Polar Prince" 2002 by David Dancey-Wood
“Polar Prince” 2002 by David Dancey-Wood

Today’s story comes from Switzerland. “The Bear Prince” starts in a similar way to other Bauty and the Beast stories. A father, in this case a wealthy merchant, goes to the market and, at his daughters’ request,  buys pearls and precious stones for his oldest daughter and a dress for his middle daughter, but can’t find a grape for the youngest, his favorite.

On his way home he meets a dwarf who directs him to a nearby vineyard and warns him about the bear who lives there. The bear will growl, but the dwarf advises the man not to be frightened. This is a little different from the other variations. Usually, the father find the flower or whatever on his own, in this case the dwarf sends him, probably knowing what the outcome will be. Definitely not a helpful little man, in my opinion.

So dad gets the grape but the bear states that the man must give him that which greets him first when he arrives home. Of course, when the merchant arrives at his house, the youngest daughter is the first to run out and greet him. A year later, the bear arrives and asks for what he was promised and threatens to eat the man if he doesn’t receive it. The bear knows that it is neither the dog or the apple tree which the man tries first to give him. Eventually the man surrenders his youngest daughter to the bear. At that point, a carriage draws up and carries the young woman and the bear to the bear’s home, a lovely castle. “This was his home, he said, and from now on she would be his wife. He gave her everything that her heart could desire, so that with time it no longer occurred to her that her husband was a bear. There were just two things that seemed strange to her: Why did the bear insist on having no lights at nighttime, and why did he always feel so cold?”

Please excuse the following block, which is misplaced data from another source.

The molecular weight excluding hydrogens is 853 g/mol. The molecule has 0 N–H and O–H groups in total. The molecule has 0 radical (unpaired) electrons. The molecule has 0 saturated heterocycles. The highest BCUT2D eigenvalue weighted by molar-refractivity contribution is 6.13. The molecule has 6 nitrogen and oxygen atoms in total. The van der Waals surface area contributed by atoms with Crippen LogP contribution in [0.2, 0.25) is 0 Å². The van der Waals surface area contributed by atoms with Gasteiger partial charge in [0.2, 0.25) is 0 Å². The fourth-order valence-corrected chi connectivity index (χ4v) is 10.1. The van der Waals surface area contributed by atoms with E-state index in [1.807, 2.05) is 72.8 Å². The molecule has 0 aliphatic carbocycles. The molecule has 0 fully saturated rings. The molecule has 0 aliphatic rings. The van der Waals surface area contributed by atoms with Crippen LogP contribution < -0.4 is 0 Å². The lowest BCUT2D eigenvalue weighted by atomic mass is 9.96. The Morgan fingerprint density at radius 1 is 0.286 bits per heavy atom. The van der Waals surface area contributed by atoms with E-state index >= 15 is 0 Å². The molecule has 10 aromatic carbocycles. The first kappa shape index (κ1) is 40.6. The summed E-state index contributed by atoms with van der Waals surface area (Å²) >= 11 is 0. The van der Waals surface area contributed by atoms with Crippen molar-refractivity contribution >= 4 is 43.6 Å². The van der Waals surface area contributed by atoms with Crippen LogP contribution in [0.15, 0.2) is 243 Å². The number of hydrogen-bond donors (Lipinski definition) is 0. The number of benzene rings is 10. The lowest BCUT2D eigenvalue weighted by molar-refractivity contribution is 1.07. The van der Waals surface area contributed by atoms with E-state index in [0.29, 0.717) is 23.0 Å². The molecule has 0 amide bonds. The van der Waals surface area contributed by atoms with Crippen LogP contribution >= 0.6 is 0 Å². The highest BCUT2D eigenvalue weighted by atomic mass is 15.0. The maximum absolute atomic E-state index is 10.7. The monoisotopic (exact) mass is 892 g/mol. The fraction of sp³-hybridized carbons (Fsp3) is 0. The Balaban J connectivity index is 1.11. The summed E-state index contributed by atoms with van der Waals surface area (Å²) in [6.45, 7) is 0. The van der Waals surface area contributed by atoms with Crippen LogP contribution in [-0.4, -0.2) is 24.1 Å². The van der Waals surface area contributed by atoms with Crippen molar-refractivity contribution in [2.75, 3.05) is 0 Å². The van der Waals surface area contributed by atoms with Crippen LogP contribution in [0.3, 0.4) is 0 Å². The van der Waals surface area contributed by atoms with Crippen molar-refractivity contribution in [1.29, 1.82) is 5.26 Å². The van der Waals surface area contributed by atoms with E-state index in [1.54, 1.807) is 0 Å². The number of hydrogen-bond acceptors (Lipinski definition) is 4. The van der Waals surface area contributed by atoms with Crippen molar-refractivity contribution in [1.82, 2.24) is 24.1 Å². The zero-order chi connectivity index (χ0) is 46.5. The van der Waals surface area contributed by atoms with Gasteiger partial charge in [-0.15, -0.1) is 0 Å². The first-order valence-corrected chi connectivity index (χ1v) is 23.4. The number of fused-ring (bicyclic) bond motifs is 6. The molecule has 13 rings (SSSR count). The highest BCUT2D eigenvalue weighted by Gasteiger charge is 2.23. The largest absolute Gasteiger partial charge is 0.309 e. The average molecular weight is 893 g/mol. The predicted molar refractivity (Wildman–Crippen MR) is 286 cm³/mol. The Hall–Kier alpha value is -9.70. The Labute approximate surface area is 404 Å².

After a year, the bear tells his wife that it is time to go to visit her father. She doesn’t request it, as a matter of fact she hasn’t even noticed how much time has passed, she’s been so content. When they arrive at her father’s home, she tells him all about life at the castle. The father tries to give her some matches, presumably so she can see the bear at night, but the bear sees it and tells him to stop or he’ll eat him. They go back to the castle.

Another year passes, and once again the bear tells his wife it’s time to visit her father, and the visit is the same as the first time. On the third visit (that magical three), the father does manage to sneak the young woman some matches. Back at the castle, at night when the bear is asleep beside her, she lights one of the matches and sees that he is actually a handsome young man wearing a gold crown. How coud she not have been able to tell the difference between a man and a bear in the dark?

Anyway, the man smiles and tells her that he had been under an enchantment and she has broken it. “Now we can celebrate our wedding properly, for now I am the king of this land.” And all the castle came to life, with servants appearing to wish the couple good luck. It hadn’t been mentioned until that time that the castle was empty or asleep or whatever.

There are a lot bears in fairy tales, aren’t there? Of course, they are probably one of the biggest, scariest animals that lived in the woods of Europe, truly beasts. I like that in this version, the woman is truly happy. She doesn’t miss her family, doesn’t long for her husband to be someone else. She’s content, I think, and then for her husband to turn into a king would have been a dream come true.

I read this story on-line here. It is from Kinder- und Hausmärchen aus der Schweiz  by Otto Sutermeister (1872) translated by D. L. Ashliman.

What’s your favorite Beauty and the Beast variation?

I’m thinking next month we’ll look at some Irish tales.

Thursday’s Tales is a weekly event here at Carol’s Notebook. Fairy tales, folktales, tall tales, even re-tellings, I love them all.


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